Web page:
Fixing a keyboard problem on a Kaypro II
There are three things I like all my vintage computers to have. All parts working, original manuals and a library of programs that were popular with that particular machine.
I was in the middle of building up a library of the latter for my Kaypro II when the RFI capacitors in the power supply blew. Having fixed those I thought I could continue on and finish the job of restoring the Kaypro's bundled software library. Err...no. The machine had other ideas. Another problem developed and this one was far trickier!
The issue manifested itself after I'd run a RAM diagnostic test. The machine had been ticking away just fine during this process. It ended showing no errors. Excellent! Then I rebooted...
Huh? The machine booted as normal to the A> prompt but the keyboard had stopped working?? Typing on it produced the usual beep, but no character on the screen? Yet, the screen looked ready for input. It wasn't frozen. It sat there with the cursor blinking... just waiting.
(i) Keyboard cord?
Hmm. Ok, time to check the obvious. Was there full continuity between the main board and the keyboard's board? Answer, yes. I checked not only the cord, but a point from the first IC it was connected in both those parts of the computer. Conclusion. The problem was with the main board, or the keyboard's circuitry.
(ii) Studying the mainboard schematic
Through the wonders of the Net I had a schematic of the mainboard.
Fig 1. Part of Kaypro II mainboard schematic showing keyboard I/O
Studying this showed the signal came to the Z80's SIO pin 28 through a couple of hex inverters in a 74S04 chip. A signal also exited the SIO on pin 26 back to the keyboard through another pair of inverters on the same 74S04. The schematic had the word "beep" written next to this output on the keyboard pin assignment diagram.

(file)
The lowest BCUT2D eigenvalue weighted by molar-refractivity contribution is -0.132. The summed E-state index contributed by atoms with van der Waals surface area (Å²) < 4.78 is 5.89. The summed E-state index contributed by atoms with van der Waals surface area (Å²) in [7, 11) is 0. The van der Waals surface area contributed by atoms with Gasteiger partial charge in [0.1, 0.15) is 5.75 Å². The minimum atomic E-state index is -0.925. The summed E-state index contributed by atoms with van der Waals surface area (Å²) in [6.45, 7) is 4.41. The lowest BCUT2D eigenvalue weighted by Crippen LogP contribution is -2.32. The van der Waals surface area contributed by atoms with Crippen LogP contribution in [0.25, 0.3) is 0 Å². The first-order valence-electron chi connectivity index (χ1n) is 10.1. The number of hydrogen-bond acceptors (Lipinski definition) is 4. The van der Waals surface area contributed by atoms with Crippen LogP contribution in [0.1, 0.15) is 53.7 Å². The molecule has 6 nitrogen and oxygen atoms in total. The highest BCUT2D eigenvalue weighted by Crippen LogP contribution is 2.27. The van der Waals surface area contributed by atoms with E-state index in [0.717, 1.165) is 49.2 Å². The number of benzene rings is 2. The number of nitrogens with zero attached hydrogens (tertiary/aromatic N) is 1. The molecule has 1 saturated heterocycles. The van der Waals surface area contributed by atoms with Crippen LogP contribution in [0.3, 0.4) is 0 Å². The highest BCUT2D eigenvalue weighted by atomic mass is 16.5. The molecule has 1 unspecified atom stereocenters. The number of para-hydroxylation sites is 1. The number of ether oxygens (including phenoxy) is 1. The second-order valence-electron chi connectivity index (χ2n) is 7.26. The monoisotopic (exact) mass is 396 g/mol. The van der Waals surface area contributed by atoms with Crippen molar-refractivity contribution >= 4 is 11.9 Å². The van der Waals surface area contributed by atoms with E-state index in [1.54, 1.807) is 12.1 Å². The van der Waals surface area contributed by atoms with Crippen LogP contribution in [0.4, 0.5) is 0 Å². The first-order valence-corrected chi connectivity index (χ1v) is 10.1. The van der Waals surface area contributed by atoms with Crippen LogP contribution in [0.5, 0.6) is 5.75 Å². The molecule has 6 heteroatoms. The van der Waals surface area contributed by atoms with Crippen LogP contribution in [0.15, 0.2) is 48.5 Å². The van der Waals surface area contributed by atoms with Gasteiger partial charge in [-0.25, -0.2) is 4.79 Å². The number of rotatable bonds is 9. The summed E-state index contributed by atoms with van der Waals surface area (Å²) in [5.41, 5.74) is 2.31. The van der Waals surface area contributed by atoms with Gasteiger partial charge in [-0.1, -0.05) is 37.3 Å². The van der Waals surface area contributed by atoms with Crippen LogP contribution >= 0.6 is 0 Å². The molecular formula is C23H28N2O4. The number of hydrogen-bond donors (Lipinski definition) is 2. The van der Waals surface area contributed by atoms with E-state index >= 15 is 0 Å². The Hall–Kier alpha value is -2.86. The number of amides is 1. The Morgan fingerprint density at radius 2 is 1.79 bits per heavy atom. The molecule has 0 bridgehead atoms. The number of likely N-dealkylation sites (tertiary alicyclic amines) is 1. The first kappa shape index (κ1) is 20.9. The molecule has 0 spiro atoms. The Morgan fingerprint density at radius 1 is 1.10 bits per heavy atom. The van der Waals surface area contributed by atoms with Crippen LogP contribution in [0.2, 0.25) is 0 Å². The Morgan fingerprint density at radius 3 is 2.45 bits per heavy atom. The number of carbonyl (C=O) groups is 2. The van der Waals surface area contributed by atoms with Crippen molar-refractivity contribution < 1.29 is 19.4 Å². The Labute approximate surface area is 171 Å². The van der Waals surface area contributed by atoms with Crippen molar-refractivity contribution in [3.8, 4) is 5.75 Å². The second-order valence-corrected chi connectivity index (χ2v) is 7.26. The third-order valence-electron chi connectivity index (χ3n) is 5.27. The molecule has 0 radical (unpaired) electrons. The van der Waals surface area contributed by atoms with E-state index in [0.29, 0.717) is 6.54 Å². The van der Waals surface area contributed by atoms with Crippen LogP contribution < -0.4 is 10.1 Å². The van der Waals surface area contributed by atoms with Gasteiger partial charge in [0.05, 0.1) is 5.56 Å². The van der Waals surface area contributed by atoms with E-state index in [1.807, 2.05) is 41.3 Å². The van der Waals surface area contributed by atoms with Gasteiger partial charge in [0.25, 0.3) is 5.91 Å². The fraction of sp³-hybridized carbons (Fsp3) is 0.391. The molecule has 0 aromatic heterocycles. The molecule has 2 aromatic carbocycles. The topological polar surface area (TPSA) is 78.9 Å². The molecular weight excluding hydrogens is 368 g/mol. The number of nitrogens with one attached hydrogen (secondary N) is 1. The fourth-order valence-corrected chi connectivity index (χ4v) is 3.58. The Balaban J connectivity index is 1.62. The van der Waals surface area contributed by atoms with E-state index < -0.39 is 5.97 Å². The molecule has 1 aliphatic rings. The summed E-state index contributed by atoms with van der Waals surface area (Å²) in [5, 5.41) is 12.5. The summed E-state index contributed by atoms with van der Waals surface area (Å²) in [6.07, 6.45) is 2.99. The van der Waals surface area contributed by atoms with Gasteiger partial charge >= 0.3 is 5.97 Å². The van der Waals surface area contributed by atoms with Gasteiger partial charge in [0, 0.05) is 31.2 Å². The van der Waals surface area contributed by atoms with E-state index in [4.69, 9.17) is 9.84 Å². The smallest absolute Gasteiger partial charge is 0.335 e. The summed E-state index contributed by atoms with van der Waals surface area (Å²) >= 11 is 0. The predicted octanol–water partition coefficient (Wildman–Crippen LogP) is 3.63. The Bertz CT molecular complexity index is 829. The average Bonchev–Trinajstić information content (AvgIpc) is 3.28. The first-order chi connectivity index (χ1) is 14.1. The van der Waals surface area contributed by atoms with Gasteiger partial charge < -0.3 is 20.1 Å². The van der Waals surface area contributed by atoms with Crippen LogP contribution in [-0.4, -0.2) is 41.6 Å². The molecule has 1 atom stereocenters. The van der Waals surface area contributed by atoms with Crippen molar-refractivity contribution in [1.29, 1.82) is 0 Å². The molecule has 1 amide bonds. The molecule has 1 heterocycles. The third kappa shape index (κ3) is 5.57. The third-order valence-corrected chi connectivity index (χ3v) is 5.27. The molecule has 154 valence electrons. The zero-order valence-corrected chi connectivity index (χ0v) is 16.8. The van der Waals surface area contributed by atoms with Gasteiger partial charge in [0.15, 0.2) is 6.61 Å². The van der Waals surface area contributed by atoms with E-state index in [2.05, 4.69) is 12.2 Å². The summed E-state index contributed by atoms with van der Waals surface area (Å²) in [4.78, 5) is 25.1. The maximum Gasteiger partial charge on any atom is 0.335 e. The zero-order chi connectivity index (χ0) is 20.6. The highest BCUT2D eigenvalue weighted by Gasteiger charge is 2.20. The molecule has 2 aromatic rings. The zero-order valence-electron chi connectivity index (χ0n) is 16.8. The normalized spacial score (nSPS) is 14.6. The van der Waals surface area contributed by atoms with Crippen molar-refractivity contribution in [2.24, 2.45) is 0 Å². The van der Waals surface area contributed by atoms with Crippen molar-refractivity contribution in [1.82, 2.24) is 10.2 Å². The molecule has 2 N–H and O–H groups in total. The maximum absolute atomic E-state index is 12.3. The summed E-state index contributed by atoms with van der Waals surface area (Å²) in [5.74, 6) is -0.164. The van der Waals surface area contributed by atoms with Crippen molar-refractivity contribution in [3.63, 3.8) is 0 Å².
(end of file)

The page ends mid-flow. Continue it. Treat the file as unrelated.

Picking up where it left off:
(iii) Measuring the I/O signals
I checked the input signal through the inverters all the way to the SIO. On holding a key down there was a definite drop in voltage from 5v to about 2.5v. This indicated a signal was getting through. The inverters on the 74S04 checked out ok, with each gate doing what it should.
On the other hand the output from the SIO through the inverters remained a steady 5V. There was no fluctuation at all, even when a key was held down. This seemed suspicious to me.
(iv) Getting help
By this time I had posted the problem on the Vintage Computer Forums and some of the hardware gurus there had weighed into help. The process became a team effort. The feeling was that input was taking place ok, but it was not being processed as it should. Swapping out the 74S04 was suggested and this was tried. No change.
(v) What's with the beep?
One confusing factor was the word "beep" written next to the keyboard output on the mainboard schematic. How could the keyboard beep, when no signal was being returned? No one really knew but eventually we figured that the keyboard must have it's own beep circuitry causing this to happen.
(vi) The SIO?
Having cleared the hex inverters as being ok, and the general consensus being that the keyboard beep was a red herring, focus went to the Z80 SIO. These big chips don't fall over often but it's not unheard of. Nothing seemed that unusual on the other SIO pins, although without knowing the exact mode of operation it was hard to tell. The feeling was an IC replacement would be a good next step.
Figure 2. Main board showing Z80 SIO IC and keyboard hex inverters
I didn't have a spare SIO, but Philip Avery did. Philip lives about an hour away and had helped me with this machine in the past. He was now a member of the diagnostic team (-: